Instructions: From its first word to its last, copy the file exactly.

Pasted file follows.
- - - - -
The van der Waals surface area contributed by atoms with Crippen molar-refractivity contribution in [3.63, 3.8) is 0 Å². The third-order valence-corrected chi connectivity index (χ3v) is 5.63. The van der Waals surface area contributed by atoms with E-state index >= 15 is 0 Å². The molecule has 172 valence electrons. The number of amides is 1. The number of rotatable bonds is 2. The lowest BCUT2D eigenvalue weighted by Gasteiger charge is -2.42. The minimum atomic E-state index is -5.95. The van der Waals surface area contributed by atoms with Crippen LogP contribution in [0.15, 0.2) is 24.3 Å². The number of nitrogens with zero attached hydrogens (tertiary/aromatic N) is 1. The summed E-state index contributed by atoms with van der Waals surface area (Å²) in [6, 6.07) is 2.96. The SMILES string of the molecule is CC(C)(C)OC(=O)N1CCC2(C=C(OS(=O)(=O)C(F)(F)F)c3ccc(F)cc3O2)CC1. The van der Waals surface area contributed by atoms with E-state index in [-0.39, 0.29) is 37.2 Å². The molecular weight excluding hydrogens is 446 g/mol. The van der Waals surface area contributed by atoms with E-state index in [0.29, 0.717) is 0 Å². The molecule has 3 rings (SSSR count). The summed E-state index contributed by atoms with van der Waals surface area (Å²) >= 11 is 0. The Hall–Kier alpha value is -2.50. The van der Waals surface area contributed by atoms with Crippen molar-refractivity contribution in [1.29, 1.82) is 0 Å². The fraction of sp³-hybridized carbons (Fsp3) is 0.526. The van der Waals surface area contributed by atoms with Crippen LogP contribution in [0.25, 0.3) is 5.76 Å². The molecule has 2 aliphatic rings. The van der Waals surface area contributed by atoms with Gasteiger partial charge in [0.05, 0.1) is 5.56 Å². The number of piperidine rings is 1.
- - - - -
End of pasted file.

The van der Waals surface area contributed by atoms with Crippen molar-refractivity contribution in [3.63, 3.8) is 0 Å². The third-order valence-corrected chi connectivity index (χ3v) is 5.63. The van der Waals surface area contributed by atoms with E-state index >= 15 is 0 Å². The molecule has 172 valence electrons. The number of amides is 1. The number of rotatable bonds is 2. The lowest BCUT2D eigenvalue weighted by Gasteiger charge is -2.42. The minimum atomic E-state index is -5.95. The van der Waals surface area contributed by atoms with Crippen LogP contribution in [0.15, 0.2) is 24.3 Å². The number of nitrogens with zero attached hydrogens (tertiary/aromatic N) is 1. The summed E-state index contributed by atoms with van der Waals surface area (Å²) in [6, 6.07) is 2.96. The SMILES string of the molecule is CC(C)(C)OC(=O)N1CCC2(C=C(OS(=O)(=O)C(F)(F)F)c3ccc(F)cc3O2)CC1. The van der Waals surface area contributed by atoms with E-state index in [-0.39, 0.29) is 37.2 Å². The molecular weight excluding hydrogens is 446 g/mol. The van der Waals surface area contributed by atoms with E-state index in [0.29, 0.717) is 0 Å². The molecule has 3 rings (SSSR count). The summed E-state index contributed by atoms with van der Waals surface area (Å²) >= 11 is 0. The Hall–Kier alpha value is -2.50. The van der Waals surface area contributed by atoms with Crippen molar-refractivity contribution in [1.29, 1.82) is 0 Å². The fraction of sp³-hybridized carbons (Fsp3) is 0.526. The van der Waals surface area contributed by atoms with Crippen LogP contribution in [0.25, 0.3) is 5.76 Å². The molecule has 2 aliphatic rings. The van der Waals surface area contributed by atoms with Gasteiger partial charge in [0.05, 0.1) is 5.56 Å². The number of piperidine rings is 1.